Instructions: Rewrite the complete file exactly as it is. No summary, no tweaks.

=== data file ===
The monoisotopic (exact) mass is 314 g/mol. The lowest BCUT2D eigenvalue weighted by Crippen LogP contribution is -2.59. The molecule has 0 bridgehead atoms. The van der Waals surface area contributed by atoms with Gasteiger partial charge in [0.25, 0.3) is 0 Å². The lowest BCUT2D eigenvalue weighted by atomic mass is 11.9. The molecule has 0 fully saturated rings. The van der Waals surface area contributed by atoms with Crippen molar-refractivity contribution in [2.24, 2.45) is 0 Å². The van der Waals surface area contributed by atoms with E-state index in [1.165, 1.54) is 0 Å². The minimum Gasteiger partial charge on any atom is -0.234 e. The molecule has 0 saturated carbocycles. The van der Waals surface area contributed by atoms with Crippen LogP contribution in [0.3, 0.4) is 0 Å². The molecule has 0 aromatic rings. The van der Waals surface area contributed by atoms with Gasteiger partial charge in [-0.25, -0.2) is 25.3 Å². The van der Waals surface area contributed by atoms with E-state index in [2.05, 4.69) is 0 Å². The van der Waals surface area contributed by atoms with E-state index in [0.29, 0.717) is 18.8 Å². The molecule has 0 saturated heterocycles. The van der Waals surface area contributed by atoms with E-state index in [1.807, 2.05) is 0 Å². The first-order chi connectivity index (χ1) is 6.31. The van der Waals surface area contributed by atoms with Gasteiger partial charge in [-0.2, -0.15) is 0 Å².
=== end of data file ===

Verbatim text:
The monoisotopic (exact) mass is 314 g/mol. The lowest BCUT2D eigenvalue weighted by Crippen LogP contribution is -2.59. The molecule has 0 bridgehead atoms. The van der Waals surface area contributed by atoms with Gasteiger partial charge in [0.25, 0.3) is 0 Å². The lowest BCUT2D eigenvalue weighted by atomic mass is 11.9. The molecule has 0 fully saturated rings. The van der Waals surface area contributed by atoms with Crippen molar-refractivity contribution in [2.24, 2.45) is 0 Å². The van der Waals surface area contributed by atoms with E-state index in [1.165, 1.54) is 0 Å². The minimum Gasteiger partial charge on any atom is -0.234 e. The molecule has 0 saturated carbocycles. The van der Waals surface area contributed by atoms with Crippen LogP contribution in [0.3, 0.4) is 0 Å². The molecule has 0 aromatic rings. The van der Waals surface area contributed by atoms with Gasteiger partial charge in [-0.25, -0.2) is 25.3 Å². The van der Waals surface area contributed by atoms with E-state index in [2.05, 4.69) is 0 Å². The van der Waals surface area contributed by atoms with E-state index in [0.29, 0.717) is 18.8 Å². The molecule has 0 saturated heterocycles. The van der Waals surface area contributed by atoms with E-state index in [1.807, 2.05) is 0 Å². The first-order chi connectivity index (χ1) is 6.31. The van der Waals surface area contributed by atoms with Gasteiger partial charge in [-0.2, -0.15) is 0 Å².